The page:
Have We Passed “Peak Automobile”?

Jonathon Markowski
October 19th 2013

You’ve heard about peak oil, but what about peak automobile? There is mounting evidence that society has already passed the years of maximum car use. Fewer young consumers are getting driver’s licenses than their parents, and they are also buying fewer cars.  Numerous studies point to a significant change in consumption that is not explained away by the recent financial crisis.

Over the past century, the automobile has been a dominant force, changing the way we build and connect cities, the way we live, and even the way we perceive distance. So why are we driving less? Over the past 15 years, the ways we communicate with each other have changed drastically. A study by U.S. PIRG notes that while the use of the internet and so-called smart phones has expanded rapidly, the amount of automobile travel in the USA has not only peaked but is actually declining; Americans drive about as much today as they did in 1996.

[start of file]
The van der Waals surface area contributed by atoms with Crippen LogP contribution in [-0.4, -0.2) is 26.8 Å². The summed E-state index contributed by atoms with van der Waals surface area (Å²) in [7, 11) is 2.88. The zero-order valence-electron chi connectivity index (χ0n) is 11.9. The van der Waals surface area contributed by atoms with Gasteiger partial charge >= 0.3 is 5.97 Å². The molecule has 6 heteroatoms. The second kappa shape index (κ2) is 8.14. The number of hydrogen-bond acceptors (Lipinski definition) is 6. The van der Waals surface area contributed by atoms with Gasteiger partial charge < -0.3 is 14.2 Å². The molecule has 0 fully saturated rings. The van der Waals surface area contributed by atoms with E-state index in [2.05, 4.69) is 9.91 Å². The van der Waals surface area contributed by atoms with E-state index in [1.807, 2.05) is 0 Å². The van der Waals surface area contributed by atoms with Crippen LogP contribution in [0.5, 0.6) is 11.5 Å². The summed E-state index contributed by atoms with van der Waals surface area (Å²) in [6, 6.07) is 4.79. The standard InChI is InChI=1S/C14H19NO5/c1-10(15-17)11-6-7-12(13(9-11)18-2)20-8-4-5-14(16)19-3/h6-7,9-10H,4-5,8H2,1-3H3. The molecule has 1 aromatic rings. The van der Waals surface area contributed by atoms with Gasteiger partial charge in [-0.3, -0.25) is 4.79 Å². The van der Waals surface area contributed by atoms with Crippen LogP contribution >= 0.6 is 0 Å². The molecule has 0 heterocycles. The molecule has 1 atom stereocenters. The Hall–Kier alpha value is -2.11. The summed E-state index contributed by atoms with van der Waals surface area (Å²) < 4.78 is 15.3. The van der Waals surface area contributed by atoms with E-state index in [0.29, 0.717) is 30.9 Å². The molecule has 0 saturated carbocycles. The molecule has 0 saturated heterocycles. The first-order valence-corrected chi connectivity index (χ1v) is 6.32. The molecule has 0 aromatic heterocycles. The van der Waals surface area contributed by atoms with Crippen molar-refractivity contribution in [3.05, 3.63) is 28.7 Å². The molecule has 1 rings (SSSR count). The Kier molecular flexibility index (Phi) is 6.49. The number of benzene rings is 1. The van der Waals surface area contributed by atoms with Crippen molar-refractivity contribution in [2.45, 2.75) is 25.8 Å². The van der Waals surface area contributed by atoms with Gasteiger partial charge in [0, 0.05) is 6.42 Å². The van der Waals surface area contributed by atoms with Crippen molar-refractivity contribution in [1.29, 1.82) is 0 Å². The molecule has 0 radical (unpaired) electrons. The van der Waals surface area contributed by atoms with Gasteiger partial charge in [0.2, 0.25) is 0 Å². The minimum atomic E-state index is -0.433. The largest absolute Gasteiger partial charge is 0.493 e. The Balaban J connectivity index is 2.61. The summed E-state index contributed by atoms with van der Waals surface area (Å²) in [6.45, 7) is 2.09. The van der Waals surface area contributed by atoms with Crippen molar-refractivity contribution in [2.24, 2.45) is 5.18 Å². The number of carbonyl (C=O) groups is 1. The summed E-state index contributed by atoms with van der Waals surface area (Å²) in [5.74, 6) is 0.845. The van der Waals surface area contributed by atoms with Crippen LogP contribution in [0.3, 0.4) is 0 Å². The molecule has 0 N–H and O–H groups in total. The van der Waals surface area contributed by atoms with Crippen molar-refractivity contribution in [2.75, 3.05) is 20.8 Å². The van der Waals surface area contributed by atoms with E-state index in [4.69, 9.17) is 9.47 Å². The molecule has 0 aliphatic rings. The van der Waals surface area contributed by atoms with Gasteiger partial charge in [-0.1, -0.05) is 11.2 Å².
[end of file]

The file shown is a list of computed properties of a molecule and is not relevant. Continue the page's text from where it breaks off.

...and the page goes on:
This effect is more pronounced among younger generations. A likely explanation is that smart phones have done for the 21st century what cars did a hundred years ago. They make seemingly long distances much smaller, and they connect us to people and places we couldn’t reach before. Better communication technology has increased our ability to see and interact with our social networks without actually being there, which may be why we have not only reached, but long since passed peak automobile.

Read more about what's changing at Human Transit and Edmunds.com

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